From – Los Angeles Herald Examiner September 2, 1988
Title – “A Democratic patron who hates trade unions”
It is often said that behind every successful politician there are high-rollers. But what happens when the interests of the patrons-behind-the-throne clash with those of a community? A labor dispute currently being played out on the East Side may provide an answer.
Local 512 of the International Ladies Garment Workers Union is seeking to renegotiate a contract, signed two years ago, with Angel Echevarria, better known as the “King of the Somma Mattress.” In response, Echevarria according to union sources, is working hard to discredit the ILGWU. A member of the National Right to Work Committee, the mattress king makes no secret of his antipathy toward labor.
Echevarria has many friends in the Democratic Party. He has contributed tens of thousands of dollars to Mayor Tom Bradley’s various campaigns and thousands to Councilman Richard Alatorre’s. Other Latino politicos as well work hard to be on the receiving end of his “generosity.”
Three years ago, the mayor appointed Echevarria to the powerful Water and Power Commission, no doubt in appreciation for his contributions to the Bradley cause. Also important in his selection is the fact he’s a presumed Latino leader.
In 1984, the U.S. Hispanic Chamber of Commerce voted Echevarria the Hispanic Businessman of the Year, for good reason. He opened his mattress factory in the late ‘70s with a $25,000 investment. At that time, the waterbed industry suffered a 25 percent return rate because of water leakage. Echevarria developed a highly successful hybrid of the conventional mattress and waterbed.
By the mid-1980s, Somma manufactured 500 mattresses a day. It has 22 warehouses across the country. The company owns and occupies a 16 ½-acre administrative and manufacturing site at Indiana and Union Pacific in East Los Angeles. Its real-estate value is estimated to be $9 million.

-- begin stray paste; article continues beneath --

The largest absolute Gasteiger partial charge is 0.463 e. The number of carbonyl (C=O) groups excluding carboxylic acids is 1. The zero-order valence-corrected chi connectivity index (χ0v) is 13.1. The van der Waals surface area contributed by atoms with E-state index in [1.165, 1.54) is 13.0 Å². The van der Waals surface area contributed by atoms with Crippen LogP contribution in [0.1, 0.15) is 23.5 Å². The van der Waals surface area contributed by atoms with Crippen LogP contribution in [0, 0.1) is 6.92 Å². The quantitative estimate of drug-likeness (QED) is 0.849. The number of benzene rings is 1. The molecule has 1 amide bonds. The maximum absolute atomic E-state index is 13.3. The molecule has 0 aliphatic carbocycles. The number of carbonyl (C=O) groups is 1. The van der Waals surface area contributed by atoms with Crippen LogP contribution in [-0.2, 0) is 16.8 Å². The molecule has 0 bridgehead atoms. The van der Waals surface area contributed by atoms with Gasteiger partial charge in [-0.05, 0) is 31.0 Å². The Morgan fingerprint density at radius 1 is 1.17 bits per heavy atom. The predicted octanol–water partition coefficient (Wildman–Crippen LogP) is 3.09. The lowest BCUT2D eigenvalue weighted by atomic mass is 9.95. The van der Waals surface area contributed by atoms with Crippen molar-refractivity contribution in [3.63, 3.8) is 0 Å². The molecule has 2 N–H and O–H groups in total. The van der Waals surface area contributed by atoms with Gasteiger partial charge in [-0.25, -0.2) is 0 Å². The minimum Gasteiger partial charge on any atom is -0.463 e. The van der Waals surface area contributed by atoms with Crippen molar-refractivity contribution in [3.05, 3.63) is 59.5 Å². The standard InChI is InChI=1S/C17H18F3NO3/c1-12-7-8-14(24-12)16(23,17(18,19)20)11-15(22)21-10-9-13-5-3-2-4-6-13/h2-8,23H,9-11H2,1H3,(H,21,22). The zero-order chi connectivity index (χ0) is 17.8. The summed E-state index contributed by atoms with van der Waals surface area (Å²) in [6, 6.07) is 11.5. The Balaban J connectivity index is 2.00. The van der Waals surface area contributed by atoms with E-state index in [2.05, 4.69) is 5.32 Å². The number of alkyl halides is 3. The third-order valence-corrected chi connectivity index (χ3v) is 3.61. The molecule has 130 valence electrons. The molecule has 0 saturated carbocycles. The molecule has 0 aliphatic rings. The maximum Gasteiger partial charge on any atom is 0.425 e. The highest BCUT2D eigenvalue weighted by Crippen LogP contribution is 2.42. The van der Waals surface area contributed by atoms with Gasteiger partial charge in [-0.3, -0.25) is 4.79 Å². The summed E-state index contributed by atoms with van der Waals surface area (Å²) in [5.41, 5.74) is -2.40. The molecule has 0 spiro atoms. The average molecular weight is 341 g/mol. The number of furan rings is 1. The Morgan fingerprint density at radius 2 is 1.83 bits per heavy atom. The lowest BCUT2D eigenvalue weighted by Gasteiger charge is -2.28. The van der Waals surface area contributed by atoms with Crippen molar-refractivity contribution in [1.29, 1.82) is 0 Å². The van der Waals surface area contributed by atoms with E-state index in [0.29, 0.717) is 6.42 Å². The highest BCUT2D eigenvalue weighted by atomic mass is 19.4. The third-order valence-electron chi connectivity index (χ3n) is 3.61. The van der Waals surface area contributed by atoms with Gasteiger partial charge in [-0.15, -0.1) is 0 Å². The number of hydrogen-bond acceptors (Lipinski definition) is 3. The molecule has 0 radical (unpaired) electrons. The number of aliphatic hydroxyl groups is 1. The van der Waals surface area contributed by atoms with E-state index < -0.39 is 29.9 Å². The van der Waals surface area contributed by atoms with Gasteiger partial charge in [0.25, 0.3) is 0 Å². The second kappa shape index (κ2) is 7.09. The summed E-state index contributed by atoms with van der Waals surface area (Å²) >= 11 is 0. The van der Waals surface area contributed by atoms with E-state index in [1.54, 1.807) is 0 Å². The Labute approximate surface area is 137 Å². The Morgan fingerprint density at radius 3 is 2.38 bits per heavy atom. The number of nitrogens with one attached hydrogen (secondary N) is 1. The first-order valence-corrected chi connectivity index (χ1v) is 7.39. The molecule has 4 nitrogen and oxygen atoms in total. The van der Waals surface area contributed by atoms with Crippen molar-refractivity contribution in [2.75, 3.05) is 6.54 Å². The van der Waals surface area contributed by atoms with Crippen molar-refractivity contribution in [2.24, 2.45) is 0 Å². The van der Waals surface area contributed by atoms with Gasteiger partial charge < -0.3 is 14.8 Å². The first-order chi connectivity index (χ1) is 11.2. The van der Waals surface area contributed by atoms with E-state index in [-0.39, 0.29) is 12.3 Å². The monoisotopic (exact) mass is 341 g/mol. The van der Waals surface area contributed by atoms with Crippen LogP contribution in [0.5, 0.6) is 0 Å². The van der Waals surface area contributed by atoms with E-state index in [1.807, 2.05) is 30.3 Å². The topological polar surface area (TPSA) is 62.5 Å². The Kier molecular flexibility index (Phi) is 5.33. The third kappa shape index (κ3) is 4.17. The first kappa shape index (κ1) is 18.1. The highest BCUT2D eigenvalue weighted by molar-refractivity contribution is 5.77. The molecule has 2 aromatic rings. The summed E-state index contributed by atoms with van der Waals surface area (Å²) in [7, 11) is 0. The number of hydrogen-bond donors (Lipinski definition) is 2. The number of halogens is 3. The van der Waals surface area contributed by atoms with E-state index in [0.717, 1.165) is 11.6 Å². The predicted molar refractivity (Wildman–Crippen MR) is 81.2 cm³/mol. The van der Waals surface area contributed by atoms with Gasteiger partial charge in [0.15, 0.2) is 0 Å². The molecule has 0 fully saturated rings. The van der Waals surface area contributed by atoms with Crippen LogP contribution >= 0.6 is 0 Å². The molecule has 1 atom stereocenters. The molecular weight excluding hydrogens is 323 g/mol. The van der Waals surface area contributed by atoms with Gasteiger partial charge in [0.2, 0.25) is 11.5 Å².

Somma employs 200 workers, mostly Mexican and Central American. Echevarria has a reputation for working them hard and paying them little, despite the fact that the company grossed $47.65 million in 1987, according to Hispanic Business magazine. It ranks 33rd among Latino businesses nationally.
On Jan. 11, 1985, Somma workers overwhelmingly voted the ILGWU as their bargaining agent. Still, Echevarria refused to negotiate. He appealed the union vote on grounds that even the regional director of the Nation Labor Relations Boards said lacked merit. All told, Echevarria spent tens of thousands of dollars in attorney fees to delay collective bargaining. Meanwhile, he fired at least 36 union sympathizers.
Workers called for a national boycott of Somma Mattresses. The ILGWU made the firing a community issue in East Los Angeles. It pressured Bradley to make a statement, but the mayor refused comment until the NLRB ruled on the legality of the dismissals. The union exposed the fact that Alatorre, then running for the City Council, had received a $5,000 campaign contribution from Echevarria. Alatorre fresh with an endorsement from L.A. County Federation of Labor, said he knew nothing about the labor dispute.
In the end, to the politicians’ relief, Echevarria signed a contract with the ILGWU, in part because the national boycott proved a success. Union officials readily admit that the contract isn’t a strong one, but claim it’s the best they could get under the circumstances. Echevarria had the money to starve the workers out, and the burgeoning reserve labor pool of unskilled workers helped him weather the crisis.
Echevarria is up to his old tactics in stonewalling the ILGWU’s request to renegotiate the contract. He reportedly has urged a loyalist to circulate a petition among factory workers that would strip the union of its dues-collecting authority. Until the petition is voted on Oct. 6, he has said he won’t talk. Over the past two years, many ILGWU sympathizers have been laid off, while the remaining workers have been discouraged from participating in union activities, according to the union.
If Somma workers are forced to strike Echevarria in 1988, it should be embarrassing to many of our Latino politicos as well as to the mayor. None of them can claim ignorance about Echevarria’s attitude toward trade unions or his refusal to give his workers and their families a decent future.
The right of Latinos to organize unions is fundamental. Without labor unions, they are powerless. It is only logical to expect Latino elected officials representing heavily Latino districts, to support the ILGWU quest for a better contract.